Whilst towers have lost four base armor, this will immediately be regained if you have at least two heroes pushing together. With this in mind, a five man push strat would grant each tower 10 additional armor.

The changes to tower armor are a direct buff to strong split-push heroes such as Lycan, Nature’s Prophet, and Broodmother. Will we see a resurgence in rat Dota? Will this be the return of Admiral Bulldog? Is Alliance ever going to be good again? These are all questions that will be answered in the coming weeks.

Please Use Scan.

Since introducing the scan feature into the game, it has remained widely underused. Icefrog has made it clear in this patch that he would really like people to use the feature.

  • Scan cooldown reduced from 270 seconds to 210

Taking a full minute off the scan cooldown will probably have little effect on its usage, considering many players are still unsure of how it works. This change will likely affect the pro-scene as teams can be more liberal in their scan usage.

The King Has Arrived

It has happened, Monkey King has been added to Captains mode. Don’t panic, however, as his addition to Captains Mode comes with a few nerfs.

  • Jingu Mastery buff now has a max duration of 35 seconds
  • Tree Dance night vision reduced from 800 to 400
  • Wukong’s Command duration rescaled from 13/14/15 to 13

The change to Jingu mastery is a welcomed one. Whilst it is still a very strong passive, you no longer have to worry about being one hit killed by a Monkey King hidden in fog. In addition, the change to Tree Dance makes chasing and scouting using the spell a bit worse.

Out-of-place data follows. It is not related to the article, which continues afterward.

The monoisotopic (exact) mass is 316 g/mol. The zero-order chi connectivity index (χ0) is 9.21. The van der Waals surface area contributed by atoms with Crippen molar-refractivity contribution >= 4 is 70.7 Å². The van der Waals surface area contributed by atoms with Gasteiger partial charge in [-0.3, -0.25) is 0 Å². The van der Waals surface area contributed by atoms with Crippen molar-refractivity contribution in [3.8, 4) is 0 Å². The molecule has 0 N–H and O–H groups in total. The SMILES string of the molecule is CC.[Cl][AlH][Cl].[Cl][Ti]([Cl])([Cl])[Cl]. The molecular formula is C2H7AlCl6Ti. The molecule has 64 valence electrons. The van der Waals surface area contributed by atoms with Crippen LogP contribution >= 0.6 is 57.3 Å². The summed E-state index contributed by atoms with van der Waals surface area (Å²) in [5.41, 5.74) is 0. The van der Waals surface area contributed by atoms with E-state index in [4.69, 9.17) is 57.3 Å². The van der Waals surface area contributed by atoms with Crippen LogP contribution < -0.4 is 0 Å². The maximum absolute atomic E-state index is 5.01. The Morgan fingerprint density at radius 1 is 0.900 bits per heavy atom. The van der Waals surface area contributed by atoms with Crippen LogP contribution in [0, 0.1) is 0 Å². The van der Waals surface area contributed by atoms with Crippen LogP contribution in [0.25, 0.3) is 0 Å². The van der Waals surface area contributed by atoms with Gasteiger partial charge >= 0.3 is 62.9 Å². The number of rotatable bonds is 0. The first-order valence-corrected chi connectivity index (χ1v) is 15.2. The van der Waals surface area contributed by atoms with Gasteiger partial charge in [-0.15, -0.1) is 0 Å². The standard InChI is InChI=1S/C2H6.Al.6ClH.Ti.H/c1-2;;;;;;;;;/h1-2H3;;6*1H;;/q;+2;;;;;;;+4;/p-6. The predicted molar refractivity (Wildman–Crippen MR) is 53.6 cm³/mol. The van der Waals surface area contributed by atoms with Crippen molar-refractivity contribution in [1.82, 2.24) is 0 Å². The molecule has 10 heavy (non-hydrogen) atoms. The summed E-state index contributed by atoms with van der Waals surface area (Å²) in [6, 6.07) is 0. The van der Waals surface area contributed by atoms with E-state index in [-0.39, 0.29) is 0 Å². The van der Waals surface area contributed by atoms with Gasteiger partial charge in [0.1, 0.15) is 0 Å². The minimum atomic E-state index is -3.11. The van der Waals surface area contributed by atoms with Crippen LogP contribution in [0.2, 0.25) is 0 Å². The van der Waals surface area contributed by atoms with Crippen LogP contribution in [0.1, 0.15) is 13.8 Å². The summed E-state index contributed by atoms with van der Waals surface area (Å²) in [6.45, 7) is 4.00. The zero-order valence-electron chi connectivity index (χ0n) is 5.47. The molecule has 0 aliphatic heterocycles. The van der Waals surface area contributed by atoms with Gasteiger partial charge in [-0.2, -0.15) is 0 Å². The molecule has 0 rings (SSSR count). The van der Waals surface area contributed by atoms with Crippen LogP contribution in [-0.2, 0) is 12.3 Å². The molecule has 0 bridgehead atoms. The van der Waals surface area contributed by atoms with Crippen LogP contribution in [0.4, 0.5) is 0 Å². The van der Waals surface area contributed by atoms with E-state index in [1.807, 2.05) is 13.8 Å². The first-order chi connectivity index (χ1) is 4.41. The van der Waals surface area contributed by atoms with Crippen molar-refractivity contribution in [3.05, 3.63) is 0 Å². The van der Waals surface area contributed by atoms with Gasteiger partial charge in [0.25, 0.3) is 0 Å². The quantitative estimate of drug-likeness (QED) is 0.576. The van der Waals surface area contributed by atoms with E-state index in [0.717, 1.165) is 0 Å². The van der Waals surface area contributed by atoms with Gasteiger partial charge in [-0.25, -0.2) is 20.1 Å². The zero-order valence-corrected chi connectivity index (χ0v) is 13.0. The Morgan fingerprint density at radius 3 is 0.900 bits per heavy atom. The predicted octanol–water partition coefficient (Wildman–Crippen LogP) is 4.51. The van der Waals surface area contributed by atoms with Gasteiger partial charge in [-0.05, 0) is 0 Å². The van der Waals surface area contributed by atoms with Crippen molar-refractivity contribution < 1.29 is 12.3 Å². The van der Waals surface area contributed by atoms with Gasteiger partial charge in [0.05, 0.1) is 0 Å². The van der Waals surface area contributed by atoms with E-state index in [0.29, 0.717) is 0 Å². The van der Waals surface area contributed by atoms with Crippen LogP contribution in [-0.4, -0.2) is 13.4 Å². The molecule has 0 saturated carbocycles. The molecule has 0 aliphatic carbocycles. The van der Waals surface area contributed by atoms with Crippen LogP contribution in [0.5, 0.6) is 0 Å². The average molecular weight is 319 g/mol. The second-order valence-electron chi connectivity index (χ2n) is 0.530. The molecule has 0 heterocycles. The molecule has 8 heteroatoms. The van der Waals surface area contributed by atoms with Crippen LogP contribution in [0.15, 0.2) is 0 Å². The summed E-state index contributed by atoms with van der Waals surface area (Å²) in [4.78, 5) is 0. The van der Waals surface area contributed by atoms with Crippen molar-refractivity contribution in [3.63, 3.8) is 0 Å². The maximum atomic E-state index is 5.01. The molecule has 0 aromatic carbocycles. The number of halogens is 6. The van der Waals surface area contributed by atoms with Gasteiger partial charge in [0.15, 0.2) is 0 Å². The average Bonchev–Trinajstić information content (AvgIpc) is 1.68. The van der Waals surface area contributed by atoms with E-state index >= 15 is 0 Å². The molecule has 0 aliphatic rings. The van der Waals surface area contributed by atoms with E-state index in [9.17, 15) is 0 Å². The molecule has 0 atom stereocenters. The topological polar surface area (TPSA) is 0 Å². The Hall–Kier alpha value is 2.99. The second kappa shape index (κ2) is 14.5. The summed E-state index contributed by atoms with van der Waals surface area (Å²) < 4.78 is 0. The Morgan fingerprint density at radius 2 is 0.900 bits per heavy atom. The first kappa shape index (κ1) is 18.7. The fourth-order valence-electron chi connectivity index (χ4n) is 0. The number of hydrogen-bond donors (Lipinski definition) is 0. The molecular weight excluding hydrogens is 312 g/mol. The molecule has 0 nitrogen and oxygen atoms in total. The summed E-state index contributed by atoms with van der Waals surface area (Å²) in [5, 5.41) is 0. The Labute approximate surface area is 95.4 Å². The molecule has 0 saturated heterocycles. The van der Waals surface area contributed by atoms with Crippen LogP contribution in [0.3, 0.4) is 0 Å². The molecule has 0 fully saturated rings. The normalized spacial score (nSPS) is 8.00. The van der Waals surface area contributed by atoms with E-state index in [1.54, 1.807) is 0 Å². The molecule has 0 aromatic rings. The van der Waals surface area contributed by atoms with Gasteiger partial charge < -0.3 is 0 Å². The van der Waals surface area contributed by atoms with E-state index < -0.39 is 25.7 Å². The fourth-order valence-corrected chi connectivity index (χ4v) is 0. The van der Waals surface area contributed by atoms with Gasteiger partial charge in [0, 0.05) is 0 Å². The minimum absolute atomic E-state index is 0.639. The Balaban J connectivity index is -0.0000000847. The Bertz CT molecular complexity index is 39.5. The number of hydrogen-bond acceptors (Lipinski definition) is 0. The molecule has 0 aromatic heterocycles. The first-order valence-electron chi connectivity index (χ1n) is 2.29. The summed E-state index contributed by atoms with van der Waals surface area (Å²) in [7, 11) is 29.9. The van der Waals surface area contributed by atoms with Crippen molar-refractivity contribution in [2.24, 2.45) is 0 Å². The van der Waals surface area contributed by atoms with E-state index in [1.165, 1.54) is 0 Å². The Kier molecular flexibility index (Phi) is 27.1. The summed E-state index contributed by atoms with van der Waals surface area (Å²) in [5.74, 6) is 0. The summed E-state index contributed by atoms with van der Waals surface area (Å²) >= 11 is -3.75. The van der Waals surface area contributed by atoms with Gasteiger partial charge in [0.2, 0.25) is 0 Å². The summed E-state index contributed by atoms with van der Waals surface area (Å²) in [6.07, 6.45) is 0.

The change to Wukong’s Command is minimal, although the reduced duration may be the difference between a kill and an enemy escaping on 1% HP. Expect to see lots of Monkey picks/bans in the upcoming DAC and Major tournaments.

Video courtesy of youtube.com/noobfromua

So I heard you Liked Support?

CM 7.03 Patch Notes

Courtesy of twitter.com

Playing Support is an art that only the most patient among us can master. Icefrog has decided that he wants to make Supports poorer than ever before.

  • XP required to go from level 1 to level 6 increased by 15, 300 total.
  • AoE hero kill Gold and XP bounties reduced by 10% (including comeback gold and XP)
  • Tier 1 Team Bounty reduced from 160 to 120
  • Passive gold income reduced by 10%

In the last few patches, Icefrog has added functionality to make the games easier for new / lower-skilled players. The changes to passive gold income and AoE hero kill gold and XP will have a severe impact on lower-skilled players. These changes will require Supports to maximize their time more efficiently and focus on stacking and pulling slightly more than rotating.

The changes to comeback gold and XP are welcomed, as in recent patches it seemed as if it was better to be behind in the early game. Whilst 10% is not a huge amount, expect to see a reduction in the number of large comeback victories.

Drums or Helm?

Helm of the Dominator 7.03 Patch Notes

Image courtesy of reddit.com

Drums of endurance 7.03 Patch Notes Analysis

Image courtesy of reddit.com

In 7.00, Helm received a rework, and it suddenly became the best item in the game. Helm became the go-to item for both Cores and Supports, due to its low cost, excellent stats, and making any hero into a better version of Chen. Valve has been redressing this imbalance since the rework.

  • Reduced All Stats modifier from +4 to +2
  • Recipe cost increased from 725 to 800

Whilst the item is still good, at a cost of roughly 2000 gold, it may see considerably fewer purchases than before.

On the other side of the coin is Drums of Endurance, which has received a much-needed buff. The item was nerfed in 7.00, and as a result was very rarely picked up. However, a reduced recipe cost may have made the item viable once again.

  • Recipe cost reduced from 700 to 575

At roughly 1700 gold, Drums is now a much more affordable item for supports or heroes looking to fight early. Players may now be wise to choose Drums over Helm in some cases.

7.03 Patch Notes – Quality of Life

Valve Pleases Everyone?

Patch Notes include new Jugg Arcana

Image courtesy of reddit.com/rdota2